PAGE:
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Fermented Red Onion Recipe

Pickled onions are usually preserved in vinegar these days, but traditionally they have been preserved by lacto-fermentation. With just a few simple ingredients – raw onions, salt, and water – you can have naturally pickled onions.

This fermented red onion recipe comes together quickly and while it uses red onions, you can easily substitute yellow or white onions.

red onion, mason jar, fermenting weight and lid on wooden table

Why Ferment Onions

Because they’re delicious!

The fermentation process transforms raw onions into milder onions that have a texture similar to cooked onions. They loose some of their spiciness (or bite) and are a great substitute for raw onions on sandwiches, wraps, burgers, avocado toast….or just out of the jar!

As with other fermented vegetables, fermented raw onions have added health benefits such as probiotics and enzymes that help with digesting them. Because of this people who have a hard time with raw onions can often enjoy fermented onions just fine.

Fermented foods have an acidic flavor, not as strong as vinegar pickled foods but acidic none the less. Also know that onions have sulfur compounds, the stronger the onions the more compounds. The smell of fermented onions is often stronger than other fermented foods, it’s not a bad smell, but it can be strong.

Which Onions to Choose

Any firm raw onion is a great choice from fermenting, this includes yellow, white, red, and Spanish onions.

My favorite way is to use red onions because they are sweeter than yellow or white and that pairs well with the acidity of the ferment. They also end up making a really pretty pink brine.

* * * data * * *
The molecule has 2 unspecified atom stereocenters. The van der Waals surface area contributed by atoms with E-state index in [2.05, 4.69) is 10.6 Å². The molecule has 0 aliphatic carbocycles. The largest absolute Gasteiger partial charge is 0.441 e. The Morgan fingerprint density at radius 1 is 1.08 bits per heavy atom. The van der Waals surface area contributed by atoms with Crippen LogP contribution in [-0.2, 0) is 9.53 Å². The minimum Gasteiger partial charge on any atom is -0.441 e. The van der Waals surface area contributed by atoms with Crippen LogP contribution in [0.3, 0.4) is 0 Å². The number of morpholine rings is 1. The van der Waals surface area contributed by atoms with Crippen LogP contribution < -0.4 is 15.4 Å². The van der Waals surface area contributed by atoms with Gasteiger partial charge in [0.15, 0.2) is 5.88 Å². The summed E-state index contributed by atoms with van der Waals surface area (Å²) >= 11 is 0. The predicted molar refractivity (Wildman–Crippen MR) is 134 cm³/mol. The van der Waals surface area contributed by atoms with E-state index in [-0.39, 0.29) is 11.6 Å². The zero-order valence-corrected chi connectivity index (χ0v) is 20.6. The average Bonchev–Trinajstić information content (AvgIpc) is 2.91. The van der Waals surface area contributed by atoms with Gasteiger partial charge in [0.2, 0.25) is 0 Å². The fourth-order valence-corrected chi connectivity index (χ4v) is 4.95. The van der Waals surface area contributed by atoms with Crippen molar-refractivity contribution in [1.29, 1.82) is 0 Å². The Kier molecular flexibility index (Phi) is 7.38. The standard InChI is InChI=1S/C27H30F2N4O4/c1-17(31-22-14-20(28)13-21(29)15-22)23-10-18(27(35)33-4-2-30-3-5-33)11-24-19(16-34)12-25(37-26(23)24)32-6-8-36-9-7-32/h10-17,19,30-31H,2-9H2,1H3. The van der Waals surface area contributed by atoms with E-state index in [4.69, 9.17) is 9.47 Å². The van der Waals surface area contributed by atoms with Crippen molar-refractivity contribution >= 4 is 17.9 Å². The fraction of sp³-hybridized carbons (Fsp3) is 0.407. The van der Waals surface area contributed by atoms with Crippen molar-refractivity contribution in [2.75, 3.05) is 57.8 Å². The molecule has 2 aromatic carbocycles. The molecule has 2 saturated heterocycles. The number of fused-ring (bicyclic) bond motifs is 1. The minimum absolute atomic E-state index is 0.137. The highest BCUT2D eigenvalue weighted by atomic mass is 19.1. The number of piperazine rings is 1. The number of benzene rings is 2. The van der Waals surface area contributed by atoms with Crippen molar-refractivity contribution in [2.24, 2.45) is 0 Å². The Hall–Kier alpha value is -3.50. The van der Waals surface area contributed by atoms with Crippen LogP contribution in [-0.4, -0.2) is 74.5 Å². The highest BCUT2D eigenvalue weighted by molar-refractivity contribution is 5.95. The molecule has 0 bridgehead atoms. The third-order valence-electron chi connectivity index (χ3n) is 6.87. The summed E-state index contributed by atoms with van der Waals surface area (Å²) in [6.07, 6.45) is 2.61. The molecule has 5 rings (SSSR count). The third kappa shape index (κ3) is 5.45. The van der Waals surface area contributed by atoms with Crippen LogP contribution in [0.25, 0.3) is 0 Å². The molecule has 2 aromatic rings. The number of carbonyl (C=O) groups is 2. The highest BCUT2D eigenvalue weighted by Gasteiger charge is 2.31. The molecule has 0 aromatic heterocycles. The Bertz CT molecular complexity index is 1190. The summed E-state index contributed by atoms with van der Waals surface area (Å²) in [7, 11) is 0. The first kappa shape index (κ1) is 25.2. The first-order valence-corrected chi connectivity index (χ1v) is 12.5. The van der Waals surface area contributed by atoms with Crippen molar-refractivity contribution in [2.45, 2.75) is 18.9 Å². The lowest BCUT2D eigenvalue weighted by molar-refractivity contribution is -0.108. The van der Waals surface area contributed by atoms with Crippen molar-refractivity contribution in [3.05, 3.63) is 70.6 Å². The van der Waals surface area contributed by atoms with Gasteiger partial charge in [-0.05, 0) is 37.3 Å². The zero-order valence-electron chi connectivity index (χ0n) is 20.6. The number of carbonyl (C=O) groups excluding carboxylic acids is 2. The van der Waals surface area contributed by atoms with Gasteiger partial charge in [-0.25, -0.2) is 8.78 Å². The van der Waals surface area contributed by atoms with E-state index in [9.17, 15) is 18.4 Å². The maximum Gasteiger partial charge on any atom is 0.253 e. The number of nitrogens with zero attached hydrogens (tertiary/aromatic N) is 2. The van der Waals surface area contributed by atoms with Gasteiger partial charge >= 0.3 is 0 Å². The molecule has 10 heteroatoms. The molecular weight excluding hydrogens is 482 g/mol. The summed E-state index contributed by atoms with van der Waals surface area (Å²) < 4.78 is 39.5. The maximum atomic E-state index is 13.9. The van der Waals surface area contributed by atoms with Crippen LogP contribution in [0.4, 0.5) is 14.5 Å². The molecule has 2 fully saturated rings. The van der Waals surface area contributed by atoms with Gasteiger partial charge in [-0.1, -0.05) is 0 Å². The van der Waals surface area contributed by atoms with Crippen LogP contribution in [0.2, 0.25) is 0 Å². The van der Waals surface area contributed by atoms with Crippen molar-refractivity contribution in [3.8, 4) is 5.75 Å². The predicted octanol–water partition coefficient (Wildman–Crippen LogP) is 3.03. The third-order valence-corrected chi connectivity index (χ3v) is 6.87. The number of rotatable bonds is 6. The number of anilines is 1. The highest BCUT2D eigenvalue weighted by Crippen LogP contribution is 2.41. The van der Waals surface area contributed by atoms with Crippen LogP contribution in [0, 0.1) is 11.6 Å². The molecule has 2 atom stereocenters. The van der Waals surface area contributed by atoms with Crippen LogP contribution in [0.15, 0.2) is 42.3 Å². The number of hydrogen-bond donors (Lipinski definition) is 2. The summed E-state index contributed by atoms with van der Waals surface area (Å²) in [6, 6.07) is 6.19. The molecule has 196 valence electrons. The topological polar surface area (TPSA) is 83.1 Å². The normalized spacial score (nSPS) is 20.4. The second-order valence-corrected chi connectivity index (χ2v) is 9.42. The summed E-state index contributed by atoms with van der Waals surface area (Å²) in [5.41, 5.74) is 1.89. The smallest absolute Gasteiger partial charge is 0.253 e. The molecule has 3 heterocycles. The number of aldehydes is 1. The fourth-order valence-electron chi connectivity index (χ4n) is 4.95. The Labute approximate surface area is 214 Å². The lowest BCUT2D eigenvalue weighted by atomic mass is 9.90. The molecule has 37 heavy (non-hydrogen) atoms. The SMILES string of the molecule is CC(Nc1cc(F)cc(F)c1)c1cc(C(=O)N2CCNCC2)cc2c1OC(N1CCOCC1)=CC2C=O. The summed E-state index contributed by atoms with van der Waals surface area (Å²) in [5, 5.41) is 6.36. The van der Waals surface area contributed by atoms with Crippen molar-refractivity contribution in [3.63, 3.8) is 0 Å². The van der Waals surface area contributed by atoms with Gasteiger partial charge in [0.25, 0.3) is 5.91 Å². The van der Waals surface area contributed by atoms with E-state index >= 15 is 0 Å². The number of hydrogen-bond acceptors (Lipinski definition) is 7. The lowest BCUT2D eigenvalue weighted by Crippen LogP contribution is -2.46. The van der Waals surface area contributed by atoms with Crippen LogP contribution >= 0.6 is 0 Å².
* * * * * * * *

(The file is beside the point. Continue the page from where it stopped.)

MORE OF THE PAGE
red onion slices on wooden cutting board with knife

How to Make Fermented Onions

There are a couple of ways to ferment onions. One way is by massaging salt into onion slices so that they release their natural juices and that creates the brine. The other way, is to pour a saltwater brine over the sliced onions. I usually choose to massage the salt into the onion slices. But both work great, so use whatever way you want.

Peel, rinse and slice the onions. I like to slice them very thin.

You’ll need to weigh the onion slices in grams in order to know how much salt to use. I’ll give a basic recipe in the recipe card but we all know that onions don’t come in exact sizes, so it’s nice to know how to calculate it for yourself.

Once you’ve weighed the onions in grams multiply that number by .02 (2%) to get the number of grams of salt you will need. Weigh the salt (different salts have different weights per volume; for example, finer salts will weigh more per tablespoon than coarse salts)

red onion slices in metal bowl being massaged with salt for fermenting

Put the red onion slices in a bowl and massage the salt into the slices for a few minutes. You’ll notice that the onions will release their juices (sweat) and create a brine in the bowl. The onions will break down and start to soften as you massage them. When the onions no longer feel crisp, they’re ready, this should take about 5 minutes.

You can add a few peppercorns or red pepper flakes to the onion slices for additional flavor, if you like.